Critical bugs on the OpenSea NFT marketplace allowed to steal user funds

Critical bugs on OpenSea
Written by Emma Davis

Researchers from Check Point talked about critical bugs that they found on the world’s largest NFT marketplace OpenSea. To steal someone else’s cryptocurrency, the attacker simply had to force the user to click on the malicious NFT image.

OpenSea is the largest marketplace where you can buy and sell NFTs (non-fungible tokens) and other assets. The volume of its transactions in August 2021 alone amounted to 3.4 billion US dollars. Check Point experts decided to conduct a study on OpenSea, having noticed a lot of messages on the network about free NFTs that were allegedly distributed to users. Soon, the researchers managed to contact the victim of the scammers, who reported that her cryptocurrency wallet was hacked, and shortly before that she interacted with one of these free airdrops.

Critical bugs on OpenSea

The fact is that an OpenSea account requires a third-party cryptocurrency wallet from the list of supported by the platform. One of the most popular solutions is MetaMask, which the researchers chose. The connection with the wallet is established in almost any action: even if you just click on some NFT, this triggers a request to enter the wallet.

Critical bugs on OpenSea

It is worth explaining that on OpenSea anyone can sell digital art as files up to 40MB in size with any of the following extensions: JPG, PNG, GIF, SVG, MP4, WEBM, MP3, WAV, OGG, GLB, GLTF. Knowing this, Check Point experts uploaded an SVG image containing malicious JavaScript to OpenSea. When I clicked on it to open it in a new tab, I found that the file was running in the storage.opensea.io subdomain. The researchers then added an iFrame to the image to load the HTML code that would inject the window.ethereum request needed to communicate with the victim’s Ethereum wallet.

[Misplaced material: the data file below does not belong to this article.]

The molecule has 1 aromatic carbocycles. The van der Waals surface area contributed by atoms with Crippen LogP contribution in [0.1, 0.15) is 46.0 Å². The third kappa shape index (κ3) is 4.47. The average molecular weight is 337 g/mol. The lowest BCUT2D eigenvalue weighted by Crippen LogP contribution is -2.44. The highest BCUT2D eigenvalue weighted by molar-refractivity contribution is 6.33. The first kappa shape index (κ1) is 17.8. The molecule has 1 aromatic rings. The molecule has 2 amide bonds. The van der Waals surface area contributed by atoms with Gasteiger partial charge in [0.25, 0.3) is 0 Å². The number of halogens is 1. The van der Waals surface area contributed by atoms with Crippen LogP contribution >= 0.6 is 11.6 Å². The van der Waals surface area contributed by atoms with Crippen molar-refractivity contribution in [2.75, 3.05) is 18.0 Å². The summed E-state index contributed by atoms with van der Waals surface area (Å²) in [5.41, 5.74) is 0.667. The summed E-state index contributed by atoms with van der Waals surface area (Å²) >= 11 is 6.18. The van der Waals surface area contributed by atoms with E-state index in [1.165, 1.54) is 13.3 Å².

As a result, after understanding the problem, experts were able to identify critical vulnerabilities in OpenSea, proving that malicious NFTs can be used to hack other people’s accounts and steal cryptocurrency. It turned out that the following simple steps were required to successfully exploit marketplace vulnerabilities.

  • The hacker creates and presents the victim with a malicious NFT.
  • The victim browses the malicious NFT and sees a pop-up window where he is asked to connect to a cryptocurrency wallet (such pop-ups are often found on the platform during various other actions);
  • The victim clicks on the button to connect to his wallet to perform an action with the donated NFT, and as a result provides access to the wallet to the attacker;
  • To steal funds, the hacker displays another pop-up window, which is also associated with the OpenSea storage domain.
  • If the user does not notice the transaction note in this pop-up window in time and clicks on it, the attacker will be able to steal the cryptocurrency. Alas, such requests often appear as “system notification” and users are more likely to approve the transaction without even reading the message.

Critical bugs on OpenSea

Researchers reported the issues to the OpenSea developers on September 26, 2021. In less than an hour, the issue was resolved and experts confirm that all attack vectors are now closed.

Let me remind you that we also talked about the fact that Fake OpenSea support steals NFTs and funds from cryptocurrency wallets.

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About the author

Emma Davis

I'm writer and content manager (a short time ago completed a bachelor degree in Marketing from the Gustavus Adolphus College). For now, I have a deep drive to study cyber security.

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